Childs v. Guardian Alarm et al

Filing 15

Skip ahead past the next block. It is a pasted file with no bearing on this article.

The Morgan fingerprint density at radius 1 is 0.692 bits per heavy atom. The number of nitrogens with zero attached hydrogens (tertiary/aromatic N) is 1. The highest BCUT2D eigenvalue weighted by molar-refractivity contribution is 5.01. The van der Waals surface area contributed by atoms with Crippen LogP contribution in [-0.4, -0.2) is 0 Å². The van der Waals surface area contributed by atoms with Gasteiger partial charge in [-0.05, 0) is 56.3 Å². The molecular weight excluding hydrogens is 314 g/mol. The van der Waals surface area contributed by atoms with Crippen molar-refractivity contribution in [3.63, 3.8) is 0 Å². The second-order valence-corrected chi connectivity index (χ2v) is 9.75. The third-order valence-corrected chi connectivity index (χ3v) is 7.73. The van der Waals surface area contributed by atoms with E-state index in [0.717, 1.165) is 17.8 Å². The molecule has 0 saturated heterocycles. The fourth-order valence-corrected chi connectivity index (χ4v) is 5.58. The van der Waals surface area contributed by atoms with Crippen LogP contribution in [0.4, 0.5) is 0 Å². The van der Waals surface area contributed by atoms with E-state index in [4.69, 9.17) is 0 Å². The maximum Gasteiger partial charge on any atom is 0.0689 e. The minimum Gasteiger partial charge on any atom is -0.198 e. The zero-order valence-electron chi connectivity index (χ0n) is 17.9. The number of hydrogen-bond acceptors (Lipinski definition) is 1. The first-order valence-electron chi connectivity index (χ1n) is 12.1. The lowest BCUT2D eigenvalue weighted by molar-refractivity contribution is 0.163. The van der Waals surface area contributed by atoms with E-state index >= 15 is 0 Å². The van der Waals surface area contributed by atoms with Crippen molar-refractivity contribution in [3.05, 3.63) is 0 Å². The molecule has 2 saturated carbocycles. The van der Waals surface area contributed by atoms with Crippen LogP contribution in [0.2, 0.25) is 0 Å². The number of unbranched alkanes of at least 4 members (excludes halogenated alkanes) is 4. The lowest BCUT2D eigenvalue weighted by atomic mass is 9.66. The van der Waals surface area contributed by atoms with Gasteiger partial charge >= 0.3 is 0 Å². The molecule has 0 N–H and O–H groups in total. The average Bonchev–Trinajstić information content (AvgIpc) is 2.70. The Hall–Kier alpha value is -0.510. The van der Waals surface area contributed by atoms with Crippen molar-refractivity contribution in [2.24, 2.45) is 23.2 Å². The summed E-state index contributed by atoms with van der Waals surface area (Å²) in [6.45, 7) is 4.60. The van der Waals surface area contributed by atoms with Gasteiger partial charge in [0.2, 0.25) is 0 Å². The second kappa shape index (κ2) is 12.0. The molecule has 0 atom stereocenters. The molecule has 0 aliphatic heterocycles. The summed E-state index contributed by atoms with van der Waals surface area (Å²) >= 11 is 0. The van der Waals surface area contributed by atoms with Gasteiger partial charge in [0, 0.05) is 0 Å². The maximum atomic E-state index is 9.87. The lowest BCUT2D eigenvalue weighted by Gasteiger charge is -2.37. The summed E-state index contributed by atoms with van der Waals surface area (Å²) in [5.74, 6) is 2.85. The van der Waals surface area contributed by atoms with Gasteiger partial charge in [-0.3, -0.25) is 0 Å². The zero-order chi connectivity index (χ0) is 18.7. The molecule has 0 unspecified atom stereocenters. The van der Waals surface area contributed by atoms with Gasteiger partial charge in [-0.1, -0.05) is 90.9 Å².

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UNITED STATES DISTRICT COURT EASTERN DISTRICT OF MICHIGAN SOUTHERN DIVISION GLENN V. CHILDS, Plaintiff, Case No. 16-cv-14167 v. UNITED STATES DISTRICT COURT JUDGE GERSHWIN A. DRAIN GUARDIAN ALARM and NEMER GROUP GULLERIA OFFICENTRE, UNITED STATES MAGISTRATE JUDGE DAVID R. GRAND Defendants. / OPINION AND ORDER DENYING WITHOUT PREJUDICE DEFENDANTS’ MOTION TO DISMISS [6] AND DENYING PLAINTIFF’S MOTION [14] AS MOOT I. INTRODUCTION On November 28, 2016, pro se Plaintiff Glenn Childs filed a complaint against “Guardian Alarm” and “Nemer Group Gulleria Officentre”1 (collectively, “Defendants”), alleging violations of Title VII and various other state and common law claims. Dkt. No. 1. Presently before the Court is Defendants’ Motion to Dismiss [6], pursuant to Federal Rule of Civil Procedure 12(b)(5). Plaintiff filed a response, Dkt. No. 10, 1 The Court has listed Defendants’ names as they appear on the docket. In their motion to dismiss, Defendants provide the correct names for the entities Plaintiff is attempting to sue. Dkt. No. 6, p. 7 (Pg. ID 31). Defendants allege that “Plaintiff was employed by Guardian Guard Services, Inc.,” and that “Nemer Property Group, Inc. is the correct entity and Galleria Properties, LLC owned the relevant property at issue,” although the latter two never employed Plaintiff. Id. at n.1–2. -1- and Defendants filed a reply, Dkt. No. 11. Plaintiff filed a Motion seeking discovery on March 24, 2017. Dkt. No. 14. The Court held a hearing on March 27, 2017. The hearing was scheduled for 2:00 p.m. and commenced at 2:26 p.m. after waiting for Plaintiff to arrive. Plaintiff failed to attend the hearing. For the reasons discussed below, both motions are DENIED. II. LEGAL STANDARD Federal Rule of Civil Procedure 4(c)(1) requires service of both a copy of the complaint and the summons, and Rule 4(m) requires service within 90 days after the complaint is filed. Rule 4(h) governs service of a corporation, partnership, or association: Unless federal law provides otherwise or the defendant’s waiver has been filed, a domestic or foreign corporation, or a partnership or other unincorporated association that is subject to suit under a common name, must be served: (1) in a judicial district of the United States: (A) in the manner prescribed by Rule 4(e)(1) for serving an individual; or (B) by delivering a copy of the summons and of the complaint to an officer, a managing or general agent, or any other agent authorized by appointment or by law to receive service of process and—if the agent is one authorized by statute and the statute so requires—by also mailing a copy of each to the defendant; or FED. R. CIV. P. 4(h). Rule 4(m) states that “[i]f a defendant is not served within 90 days after the -2- complaint is filed, the court—on motion or on its own after notice to the plaintiff— must dismiss the action without prejudice against that defendant or order that service be made within a specified time.” FED. R. CIV. P. 4(m). Where the plaintiff shows good cause for his or her failure to timely serve, the court is to extend the service time for an appropriate period. Id. It is the plaintiff’s burden to show that good cause exists. See Friedman v. Estate of Presser, 929 F.2d 1151, 1157 (6th Cir. 1991). While a defendant’s intentional evasion of service of process provides good cause, a plaintiff’s “inadvertent failure or half-hearted efforts to serve a defendant within the statutory period does not constitute good cause.” Id. “Actual notice and lack of prejudice to the defendant are likewise insufficient to establish good cause.” Slenzka v. Landstar Ranger, Inc., 204 F.R.D. 322, 324 (E.D. Mich. 2001) (citing Moncrief v. Stone, 961 F. 2d 595, 596–97 (6th Cir. 1992)). III. DISCUSSION In their motion, Defendants request that the Court dismiss Plaintiff’s complaint because Plaintiff “filed his lawsuit pro se against non-existent corporate entities and failed to follow the Court Rules to effectuate service of process.” Dkt. No. 6, p. 2 (Pg. ID 26). Rule 4(e)(1) provides that “[u]nless federal law provides otherwise, an individual . . . may be served in a judicial district of the United States by . . . -3- following state law for serving a summons in an action brought in courts of general jurisdiction in the state where the district court is located or where service is made.” FED. R. CIV. P. 4(e)(1). In the present case, this Court is located in the State of Michigan. Michigan state law provides that a domestic corporation that is doing business may be served by: (1) serving the summons and complaint on an officer or the resident agent; or (2) serving the summons and complaint on a director, trustee, or person in charge of an office or business establishment of the corporation, and sending the summons and complaint by registered mail, addressed to the principal office of the corporation. MICH. CT. R. 2.105(D). If the corporation has “failed to appoint and maintain a resident agent or to file a certificate of that appointment, as required by law,” then the summons and complaint should be sent by registered mail to the corporation or to an appropriate corporation officer, and to the Corporate Division of the Michigan Bureau of Commercial Services. Id. Defendants have attached to their motion a copy of the envelope used to mail a copy of the summons and complaint to Guardian and Nemer. Dkt. Nos. 6-4, 6-6. The envelopes show that they were sent via certified first-class mail to “Guardian Alarm D/B/A Guardian Guard Service” at 20800 Southfield Rd., Southfield, MI 48075 with “ATT: Jennifer J. Henderson,” Dkt. No. 6-4, p. 2 (Pg. ID 44), and “Nemer Group” at 26877 Northwestern Hwy, Suite 101, Southfield, -4- MI 48033 with “ATT: Carolyn Spatafore,” Dkt. No. 6-6, p. 2 (Pg. ID 49). In doing so, Plaintiff did not comply with Rule 4.2 On the envelopes he mailed, Plaintiff did not name an officer or agent authorized to receive service of process, and he did not name a director, trustee, or person in charge of the office or business establishment. See Dkt. No. 6-5, p. 2 (Pg. ID 47); Dkt. No. 6-7, p. 2 (Pg. ID 52). Additionally, it appears that he sent both envelopes via certified mail, rather than the personal service required by Michigan Court Rule 2.105(D). See Bullington v. Corbell, 293 Mich. App. 549, 557–58, 809 N.W.2d 657, 662 (2011) (“With regard to private corporations, the court rules require personal service on an officer, registered agent, director, trustee, or person in charge of an office or business establishment. If service is made by serving a summons and copy of the complaint on a director, trustee, or person in charge of an office or business establishment, the plaintiff must also send a summons and complaint ‘by registered mail, addressed to the principal office of the corporation.’ ” (internal citations omitted)). 2 While this is not Plaintiff’s first time appearing pro se to sue a former employer for discrimination, it is the first time that he has done so without in forma pauperis status and without service by the U.S. Marshal Service. See Childs v. Motor City Casino Hotel, No. 09-13108, 2011 WL 1595056, at *5 (E.D. Mich. Apr. 27, 2011) (dismissing Plaintiff’s ADEA, Title VII, and Equal Pay Act claims against his former employer with prejudice). Accordingly, it is understandable why he did not learn the proper means to effect service in his prior suits. -5- Federal Rule of Civil Procedure 4(l)(1) requires that proof of service be made to the court unless service is waived. FED. R. CIV. P. 4(l)(1). The server’s affidavit constitutes proof of service, except where service was carried out by a U.S. Marshal or deputy marshal. Id. Here, there is nothing in the record that supports a claim that Defendants waived service. Plaintiff’s affidavit that he sent the envelopes via certified mail does not constitute evidence of proper service upon Defendants. See Dkt. No. 5. Instead of showing the Court that he had effectuated proper service on Defendants, Plaintiff claims that the individuals to whom he addressed the envelopes were officers or agents because they corresponded with the Michigan Department of Civil Rights after Plaintiff submitted a complaint. Dkt. No. 10, p. 4 (Pg. ID 60). He further cites to Federal Rule of Civil Procedure 5(b)(1–2) in support of his argument that it was acceptable to mail a letter to individuals who appeared as counsel for Defendants in an administrative charge. Id. This is an incorrect assessment of the Rule, as there is no evidence that Henderson or Spatafore signed on to represent Defendants in the present case. Defendants reply that Plaintiff failed to address their arguments as to improper service of Defendant Nemer, and was further put on notice the Defendant Guardian was an improper party in the position statement submitted to the Michigan Department of Civil Rights. Dkt. No. 11, p. 2 (Pg. ID 71). The Court -6- finds that Defendants’ motion and supporting exhibits make sufficiently clear their argument as to why Plaintiff failed to meet the procedural requirements for effectuating valid service of process. This brings the Court to Rule 4(m), which provides that if a plaintiff fails to timely serve his or her complaint, “the court—on motion or on its own after notice to the plaintiff—must dismiss the action without prejudice against that defendant or order that service be made within a specified time. But if the plaintiff shows good cause for the failure, the court must extend the time for service for an appropriate period.” FED. R. CIV. P. 4(m). Thus, even in the absence of “good cause,” the Court retains discretion under Rule 4(m) to either dismiss the claims against Defendants without prejudice or order that service be made upon Defendants within a specified time. While Plaintiff did not show “good cause” for failing to properly serve Defendants, and the Court is not required to extend the time for service, the Court may still utilize its discretion to grant Plaintiff additional time to complete proper service. In making that determination, the Court considers whether: (1) a significant extension of time was required; (2) an extension of time would prejudice the defendant other than the inherent “prejudice” in having to defend the suit; (3) the defendant had actual notice of the lawsuit; (4) a dismissal without prejudice would substantially prejudice the plaintiff; i.e., would his lawsuit be timebarred; and (5) the plaintiff had made any good faith efforts at effecting proper service of process. -7- Slenzka, 204 F.R.D. at 326. In addition to these factors, the Court is guided by Federal Rule of Civil Procedure 1, which provides that it (and, after the recent amendments, the parties) should construe, administer, and employ the Federal Rules of Civil Procedure “to secure the just, speedy, and inexpensive determination of every action and proceeding.” FED. R. CIV. P. 1. Here, the Court finds that, overall, the above five factors, as well as Rule 1’s considerations, mitigate in favor of granting Plaintiff a brief extension of time to properly serve Defendants. First, the Court notes that Plaintiff filed his complaint in November 2016, and Defendants filed their motion one month later. The time that has elapsed since then is not the fault of either party, and Plaintiff does not require a significant extension of time to properly serve Defendants. Next, the Court finds that Defendants would not be prejudiced by a short extension of time to effect service because they have had actual notice of Plaintiff’s lawsuit since December 2016. Further, while it does not appear that dismissal would substantially prejudice Plaintiff and although Plaintiff should have taken greater care to properly serve Defendants, his conduct is not so egregious as to cause the Court not to exercise its discretion to afford him an opportunity to correct the deficiency.3 3 Although Plaintiff is appearing in this action pro se, he is expressly warned that he must follow all applicable rules and procedures, and his failure to do so may result in the imposition of a sanction, up to and including dismissal of his -8- Balancing all considerations, the Court finds that the most efficient course is to permit Plaintiff a brief opportunity—thirty (30) days from the date of this order—to properly serve Defendants. IV. CONCLUSION For the reasons set forth above, the Court DENIES WITHOUT PREJUDICE Defendants’ Motion to Dismiss [6]. IT IS FURTHER ORDERED that Plaintiff shall have thirty (30) days from the date of this order to properly serve Defendants. Plaintiff shall: (1) ensure that he has named the correct Defendants; (2) identify the individual authorized to accept service on behalf of the correct Defendants; (3) indicate on the Summons the name of the individual authorized to accept service; (4) ensure the Summons is addressed to the correct Defendants; (5) deliver the Summons and a copy of the Complaint to the individuals authorized to accept service; and (6) file a certificate of service with the Court. claims. See Frame v. Superior Fireplace, 74 F. App’x 601, 603 (6th Cir. 2003) (“While pro se litigants are afforded significant leeway, those who proceed without counsel must still comply with the procedural rules that govern civil cases.” (internal citations omitted)). Nevertheless, for the reasons stated herein, the Court will exercise its discretion to permit Plaintiff an opportunity to effectuate proper service. -9- IT IS FURTHER ORDERED that should Plaintiff fail to comply with this order, this failure would be grounds for dismissing his claims against Defendants without prejudice. IT IS FURTHER ORDERED that Plaintiff’s motion [14] for discovery pursuant to Federal Rule of Civil Procedure 37 is DENIED AS MOOT. IT IS SO ORDERED. Dated: March 28, 2017 /s/Gershwin A Drain HON. GERSHWIN A. DRAIN United States District Court Judge -10-